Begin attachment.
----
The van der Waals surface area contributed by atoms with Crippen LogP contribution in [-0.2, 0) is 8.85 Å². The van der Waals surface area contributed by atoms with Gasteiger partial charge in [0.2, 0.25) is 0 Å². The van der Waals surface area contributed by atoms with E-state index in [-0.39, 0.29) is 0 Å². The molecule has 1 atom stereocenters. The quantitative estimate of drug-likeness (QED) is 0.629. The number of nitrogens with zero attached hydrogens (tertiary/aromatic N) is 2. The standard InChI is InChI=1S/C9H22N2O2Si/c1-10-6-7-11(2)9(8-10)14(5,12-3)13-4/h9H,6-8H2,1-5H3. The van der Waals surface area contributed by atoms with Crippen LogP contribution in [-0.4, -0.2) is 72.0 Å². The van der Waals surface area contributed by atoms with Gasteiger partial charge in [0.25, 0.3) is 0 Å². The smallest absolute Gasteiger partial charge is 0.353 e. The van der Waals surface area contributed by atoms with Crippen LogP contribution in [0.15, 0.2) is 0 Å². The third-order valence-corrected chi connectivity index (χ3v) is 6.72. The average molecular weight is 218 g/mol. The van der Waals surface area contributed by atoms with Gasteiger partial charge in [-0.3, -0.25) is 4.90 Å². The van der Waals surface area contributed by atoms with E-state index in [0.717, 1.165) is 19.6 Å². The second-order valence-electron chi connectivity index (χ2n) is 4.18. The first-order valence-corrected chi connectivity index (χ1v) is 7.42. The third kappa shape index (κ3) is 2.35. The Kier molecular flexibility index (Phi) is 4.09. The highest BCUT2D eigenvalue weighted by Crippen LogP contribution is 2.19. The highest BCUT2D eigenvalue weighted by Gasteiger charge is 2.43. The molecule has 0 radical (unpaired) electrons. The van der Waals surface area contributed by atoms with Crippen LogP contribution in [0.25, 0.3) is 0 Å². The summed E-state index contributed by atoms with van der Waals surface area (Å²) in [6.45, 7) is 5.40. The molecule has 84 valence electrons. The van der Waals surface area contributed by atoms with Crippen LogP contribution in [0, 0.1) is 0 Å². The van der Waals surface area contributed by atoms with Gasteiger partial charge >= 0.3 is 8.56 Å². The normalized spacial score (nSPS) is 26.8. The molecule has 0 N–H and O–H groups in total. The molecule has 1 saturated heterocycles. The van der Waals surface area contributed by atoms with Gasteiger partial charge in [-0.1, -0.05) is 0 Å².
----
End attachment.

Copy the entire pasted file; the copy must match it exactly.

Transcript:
The van der Waals surface area contributed by atoms with Crippen LogP contribution in [-0.2, 0) is 8.85 Å². The van der Waals surface area contributed by atoms with Gasteiger partial charge in [0.2, 0.25) is 0 Å². The van der Waals surface area contributed by atoms with E-state index in [-0.39, 0.29) is 0 Å². The molecule has 1 atom stereocenters. The quantitative estimate of drug-likeness (QED) is 0.629. The number of nitrogens with zero attached hydrogens (tertiary/aromatic N) is 2. The standard InChI is InChI=1S/C9H22N2O2Si/c1-10-6-7-11(2)9(8-10)14(5,12-3)13-4/h9H,6-8H2,1-5H3. The van der Waals surface area contributed by atoms with Crippen LogP contribution in [-0.4, -0.2) is 72.0 Å². The van der Waals surface area contributed by atoms with Gasteiger partial charge in [0.25, 0.3) is 0 Å². The smallest absolute Gasteiger partial charge is 0.353 e. The van der Waals surface area contributed by atoms with Crippen LogP contribution in [0.15, 0.2) is 0 Å². The third-order valence-corrected chi connectivity index (χ3v) is 6.72. The average molecular weight is 218 g/mol. The van der Waals surface area contributed by atoms with Gasteiger partial charge in [-0.3, -0.25) is 4.90 Å². The van der Waals surface area contributed by atoms with E-state index in [0.717, 1.165) is 19.6 Å². The second-order valence-electron chi connectivity index (χ2n) is 4.18. The first-order valence-corrected chi connectivity index (χ1v) is 7.42. The third kappa shape index (κ3) is 2.35. The Kier molecular flexibility index (Phi) is 4.09. The highest BCUT2D eigenvalue weighted by Crippen LogP contribution is 2.19. The highest BCUT2D eigenvalue weighted by Gasteiger charge is 2.43. The molecule has 0 radical (unpaired) electrons. The van der Waals surface area contributed by atoms with Crippen LogP contribution in [0.25, 0.3) is 0 Å². The summed E-state index contributed by atoms with van der Waals surface area (Å²) in [6.45, 7) is 5.40. The molecule has 84 valence electrons. The van der Waals surface area contributed by atoms with Crippen LogP contribution in [0, 0.1) is 0 Å². The van der Waals surface area contributed by atoms with Gasteiger partial charge >= 0.3 is 8.56 Å². The normalized spacial score (nSPS) is 26.8. The molecule has 0 N–H and O–H groups in total. The molecule has 1 saturated heterocycles. The van der Waals surface area contributed by atoms with Gasteiger partial charge in [-0.1, -0.05) is 0 Å².